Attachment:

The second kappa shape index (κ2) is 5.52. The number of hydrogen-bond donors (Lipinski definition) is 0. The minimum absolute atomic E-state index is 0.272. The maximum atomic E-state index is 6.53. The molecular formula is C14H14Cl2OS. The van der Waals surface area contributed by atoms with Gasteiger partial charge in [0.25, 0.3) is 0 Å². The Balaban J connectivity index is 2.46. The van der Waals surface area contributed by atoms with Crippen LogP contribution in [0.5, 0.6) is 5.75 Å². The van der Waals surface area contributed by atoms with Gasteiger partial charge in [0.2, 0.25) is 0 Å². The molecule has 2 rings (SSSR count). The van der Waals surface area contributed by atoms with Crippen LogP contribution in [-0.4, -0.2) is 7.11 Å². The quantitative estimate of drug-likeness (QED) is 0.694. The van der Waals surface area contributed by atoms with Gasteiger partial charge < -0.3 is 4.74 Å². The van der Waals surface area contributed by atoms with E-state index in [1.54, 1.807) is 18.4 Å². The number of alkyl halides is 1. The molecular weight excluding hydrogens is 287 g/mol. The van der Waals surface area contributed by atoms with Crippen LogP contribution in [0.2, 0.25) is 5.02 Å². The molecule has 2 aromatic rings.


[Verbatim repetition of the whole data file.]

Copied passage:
The second kappa shape index (κ2) is 5.52. The number of hydrogen-bond donors (Lipinski definition) is 0. The minimum absolute atomic E-state index is 0.272. The maximum atomic E-state index is 6.53. The molecular formula is C14H14Cl2OS. The van der Waals surface area contributed by atoms with Gasteiger partial charge in [0.25, 0.3) is 0 Å². The Balaban J connectivity index is 2.46. The van der Waals surface area contributed by atoms with Crippen LogP contribution in [0.5, 0.6) is 5.75 Å². The van der Waals surface area contributed by atoms with Gasteiger partial charge in [0.2, 0.25) is 0 Å². The molecule has 2 rings (SSSR count). The van der Waals surface area contributed by atoms with Crippen LogP contribution in [-0.4, -0.2) is 7.11 Å². The quantitative estimate of drug-likeness (QED) is 0.694. The van der Waals surface area contributed by atoms with Gasteiger partial charge < -0.3 is 4.74 Å². The van der Waals surface area contributed by atoms with E-state index in [1.54, 1.807) is 18.4 Å². The number of alkyl halides is 1. The molecular weight excluding hydrogens is 287 g/mol. The van der Waals surface area contributed by atoms with Crippen LogP contribution in [0.2, 0.25) is 5.02 Å². The molecule has 2 aromatic rings.